The newest rape statistics show that it is on the increase (reported rapes were up 27% in 2002 from 2001), but the dilemma behind the numbers is the same. Are more women being raped, or are more women reporting it? Unless we can answer this question, we can’t address the problem accurately. The shame and stigma attached to rape are as prevalent today as they were fifty years ago, so it’s difficult to tell. Although the bad old days of questioning a victim about her sexual past, clothing, nocturnal habits (was she drinking? Did she come home late?) are slowly being replaced with dedicated counsellors and judges trained to handle a rape trial sensitively (however only six out of 107 high court judges, not renowned for their liberal views towards female emancipation, are female), a rape trial can be an experience as harrowing as the attack itself.
What is the most common gender-related hate crime but rape?
I have a suggestion: I vote we re-classify rape as a hate crime. The definition of a hate crime as agreed by The Association of Chief Police Officers (ACPO) for England and Wales is ‘a crime where the perpetrator’s prejudice against any identifiable group of people is a factor in determining who is victimised’ (my italics). Broadly speaking, it’s a crime against the individual because of something that is part of them (not a crime against the individual’s property, possessions or actions): e.g. colour of skin, race, religion, gender, sexual preference. At present, we tend to think of a hate crime as racially or religiously motivated, and increasingly often as a result of sexual preference: e.g. gay bashing. I’d like to add gender to this list, and what is the most common gender-related hate crime but rape?
Rape is about a deep hatred of women: men who rape are not ‘normal’ men who get horny one night and can’t help themselves. It is not about love, or even really about sex. The motive for rape is the same as the motive for many hate crimes: power. Rape has long been used as a weapon in wartime; invading soldiers systematically rape women as a means of destroying a community or a village. Sex is intrinsically emotive, involving at least one of the following: love, lust, passion, longing. None of these feelings are present in a rape, or are a motive for it. The association of something good and positive (sex) with a crime muddies the waters. And let’s not even get started on the term ‘date rape’. If we remove the emotional attachments from this crime (i.e. that it is about sex and therefore about passion), it is easier for us to see it clearly and cut through the ‘romance’ of rape. I don’t believe that the media or the police consciously romanticise rape, but as long as it is classed as a sex crime rather than a hate crime, it will be seen less objectively, and less clearly, for what it is. By calling something a ‘sex crime’ you make it seem about sex/love/passion, when it isn’t about that at all: sex is just what the hatred manifests itself as. Prefixing any negative word with ‘sex’ immediately makes it harder to take seriously: a sex addict is just seen as someone who likes to sleep around.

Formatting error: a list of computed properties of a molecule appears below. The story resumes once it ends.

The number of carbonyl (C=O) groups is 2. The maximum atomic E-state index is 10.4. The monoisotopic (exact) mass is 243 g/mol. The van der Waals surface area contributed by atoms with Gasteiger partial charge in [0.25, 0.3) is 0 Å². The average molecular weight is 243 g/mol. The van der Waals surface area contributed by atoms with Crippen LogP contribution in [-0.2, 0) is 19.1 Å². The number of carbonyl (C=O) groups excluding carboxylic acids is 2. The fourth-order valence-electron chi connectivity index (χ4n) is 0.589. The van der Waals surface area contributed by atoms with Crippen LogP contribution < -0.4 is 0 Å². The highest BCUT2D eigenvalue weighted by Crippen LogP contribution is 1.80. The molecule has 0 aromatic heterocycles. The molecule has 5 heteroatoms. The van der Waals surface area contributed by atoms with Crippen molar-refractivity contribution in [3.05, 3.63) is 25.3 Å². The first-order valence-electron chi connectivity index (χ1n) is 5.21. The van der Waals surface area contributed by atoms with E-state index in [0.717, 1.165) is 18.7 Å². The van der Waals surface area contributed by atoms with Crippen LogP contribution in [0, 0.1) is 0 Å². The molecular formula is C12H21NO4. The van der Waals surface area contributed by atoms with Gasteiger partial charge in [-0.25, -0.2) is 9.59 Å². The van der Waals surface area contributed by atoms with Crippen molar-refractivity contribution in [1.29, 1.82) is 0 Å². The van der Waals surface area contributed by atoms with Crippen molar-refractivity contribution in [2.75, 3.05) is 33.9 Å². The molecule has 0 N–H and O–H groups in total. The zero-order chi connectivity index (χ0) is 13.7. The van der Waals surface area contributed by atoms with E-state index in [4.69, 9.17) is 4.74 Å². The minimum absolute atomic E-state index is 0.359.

Hate crimes are seen as more serious and worse than sex crimes
While writing this piece something was nagging at me, and I’ve finally realised what it is. I think that hate crimes are seen as more serious and worse than sex crimes. A sex crime can so often fall into that hazy blur of a ‘domestic’: the (sometimes close) relationship between victim and attacker confuses things, whereas who’s to blame in a hate crime is clear from the start.
Perhaps more than any other crime, there are still many myths that cling to rape. Ranging from the lunk-headed (“All women want it”; “It’s not the worst thing that can happen to a woman” – this from a female Express columnist), to the ones that are believed by many to be fact. For example, that a rapist is a crazed, Quasimodo-like stranger who only comes out at night, not the man next door or the cute young guy you work with. As Katharine Viner pointed out a recent Guardian op-ed, nice men rape. And many jurors can’t accept that, so supposedly ‘nice’ men who rape aren’t convicted.
Recent reports show that both men and women feel passionately about rape and the process of trying someone accused of the crime. It’s been suggested that the law covering anonymity in a rape case be changed to make things ‘equal’: to give men accused of the crime the right not to be named. This privilege is not granted to the defendant in any other trial, even in cases of murder or child abuse. The suggestion that the law be changed to grant the accused anonymity in a rape case, as well as the accuser, was met with a storm of letters, both for and against the change. A man wrote to the Metro saying that the accuser in a rape case should be named, following the logic that a man accused of rape was suffering and having his name dragged through the mud, so why shouldn’t the woman? (Um, because she is the victim, and therefore the one who didn’t commit a crime?) Several men agreed with him, and I was dismayed to see the venom with which men all over the country leapt on a (male) writer who dared to point out that the percentage of men falsely accused of rape is tiny, but the number of women being raped and their attackers not being convicted is far more alarming. (5.8% of reported rapes end in a conviction.) On the subject of rape, it still seems like men and women are often on opposing sides.
For information on rape statistics, I used Katherine Viner’s excellent Saturday August 2nd piece in the Guardian, available online at www.guardian.co.uk.
When she’s not nit picking for a living, Ilona Jasiewicz likes to sew cushion covers, look at property websites and ride the bus peering into people’s windows. Her zine, Radium Dial, is now online at http://radium-dial.blogspot.com/